Our first stage of the morning saw us starting in a corner formed by two walls. Moving through the course fire, we engaged targets from several shooting positions.
The next stage involved not one, but two movers, but contained a total of only three targets. The start position was standing behind a low barrier with our gun holstered. Using our strong hand, we were required to knock a tool bag off the wall, which activated the movers. The first target was an up and down mover, which meant we had to draw and put a minimum of two hits on it before it vanished. After that, we were left with a stationary partial target, and a swinger. It was a quick but interesting course of fire.
Our third stage, like the first, involved a maze of walls and targets. The design of the course offered options for the shooters, and fortunately for me, I was able to match my stage plan to the limited round count of the Compact Carry Pistol division.
Approaching the fourth stage, I saw barrels. Just barrels, plus a lone open target at the end. However, walking along the row of barrels, five more hidden targets came into view. Per the stage briefing, when the open target was engaged depended on where one moved or was standing. It was a tad confusing, and perhaps not aligned with a strict interpretation of the rulebook, but was surely a fun stage to shoot.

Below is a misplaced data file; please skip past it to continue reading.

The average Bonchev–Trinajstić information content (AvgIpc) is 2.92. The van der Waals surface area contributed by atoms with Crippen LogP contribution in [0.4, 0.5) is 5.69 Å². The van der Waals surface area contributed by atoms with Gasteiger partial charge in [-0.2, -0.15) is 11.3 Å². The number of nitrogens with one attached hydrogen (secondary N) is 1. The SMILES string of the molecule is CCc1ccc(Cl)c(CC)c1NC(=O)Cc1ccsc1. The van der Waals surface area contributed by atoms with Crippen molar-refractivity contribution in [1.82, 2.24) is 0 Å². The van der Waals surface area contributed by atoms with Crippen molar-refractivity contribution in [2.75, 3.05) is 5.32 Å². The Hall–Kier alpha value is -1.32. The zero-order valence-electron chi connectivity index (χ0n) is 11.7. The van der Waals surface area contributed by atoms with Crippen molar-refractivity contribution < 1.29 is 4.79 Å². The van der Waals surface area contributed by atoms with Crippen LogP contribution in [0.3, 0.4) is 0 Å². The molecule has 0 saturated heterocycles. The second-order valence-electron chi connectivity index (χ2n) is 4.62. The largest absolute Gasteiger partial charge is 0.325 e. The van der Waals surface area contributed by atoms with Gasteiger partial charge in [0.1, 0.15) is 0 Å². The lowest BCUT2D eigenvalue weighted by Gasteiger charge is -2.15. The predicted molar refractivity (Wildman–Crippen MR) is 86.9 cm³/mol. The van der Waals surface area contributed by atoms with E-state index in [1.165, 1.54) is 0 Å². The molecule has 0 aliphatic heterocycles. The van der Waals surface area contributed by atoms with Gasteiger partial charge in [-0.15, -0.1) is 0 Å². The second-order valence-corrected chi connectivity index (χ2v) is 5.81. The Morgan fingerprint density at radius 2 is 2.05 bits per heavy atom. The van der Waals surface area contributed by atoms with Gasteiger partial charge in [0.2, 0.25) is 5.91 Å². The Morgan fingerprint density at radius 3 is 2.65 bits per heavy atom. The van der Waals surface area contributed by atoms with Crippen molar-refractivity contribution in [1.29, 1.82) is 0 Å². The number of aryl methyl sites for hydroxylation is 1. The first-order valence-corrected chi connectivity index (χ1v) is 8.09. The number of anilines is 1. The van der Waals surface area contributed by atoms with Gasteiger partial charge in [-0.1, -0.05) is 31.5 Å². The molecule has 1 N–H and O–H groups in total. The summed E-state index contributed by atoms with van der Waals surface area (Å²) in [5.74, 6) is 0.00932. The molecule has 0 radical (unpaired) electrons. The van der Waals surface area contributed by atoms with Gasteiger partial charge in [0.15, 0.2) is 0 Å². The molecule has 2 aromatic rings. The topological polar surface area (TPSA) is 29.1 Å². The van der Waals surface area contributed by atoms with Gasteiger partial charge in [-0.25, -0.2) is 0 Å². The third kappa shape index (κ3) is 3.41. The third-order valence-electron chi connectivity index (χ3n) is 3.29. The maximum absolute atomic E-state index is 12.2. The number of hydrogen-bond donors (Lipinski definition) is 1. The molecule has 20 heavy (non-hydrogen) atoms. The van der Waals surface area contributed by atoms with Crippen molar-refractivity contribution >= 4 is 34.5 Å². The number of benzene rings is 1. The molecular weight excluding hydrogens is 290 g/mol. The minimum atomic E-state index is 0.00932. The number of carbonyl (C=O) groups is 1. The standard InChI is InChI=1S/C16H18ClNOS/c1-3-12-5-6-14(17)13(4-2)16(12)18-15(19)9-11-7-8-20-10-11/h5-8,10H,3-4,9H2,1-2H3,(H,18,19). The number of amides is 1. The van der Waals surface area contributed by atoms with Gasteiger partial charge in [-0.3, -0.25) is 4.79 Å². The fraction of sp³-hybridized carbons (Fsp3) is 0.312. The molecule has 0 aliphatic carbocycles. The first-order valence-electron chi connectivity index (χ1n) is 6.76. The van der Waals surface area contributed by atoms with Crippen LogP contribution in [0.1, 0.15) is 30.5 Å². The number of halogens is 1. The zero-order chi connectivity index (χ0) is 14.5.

The last stage our squad shot had us starting with our magazines on a table, and the unloaded gun set on a shelf below the table top. I enjoy the "out of ordinary" starting positions. It breaks the autopilot mode and causes one to think just a little. After loading and retrieving the needed mags, you went on to engage various targets among the walls.
I shot several good stages, and a couple less so. I finished in the middle of the pack overall, at 24 of 51. However, I was the only person opting to shoot in CCP, so I was first in the division. (Take 'em where you get 'em.) 😁 I do find it interesting that when the Compact Carry Division was announced a few years back, it was quite popular. These days, less so. I still enjoy it though.
I thought the stages were more reminiscent of USPA-lite than what is typically seen at IDPA matches. They were all fun to shoot though. And as always, chatting with friends and fellow shooting enthusiasts are always highlight of the match.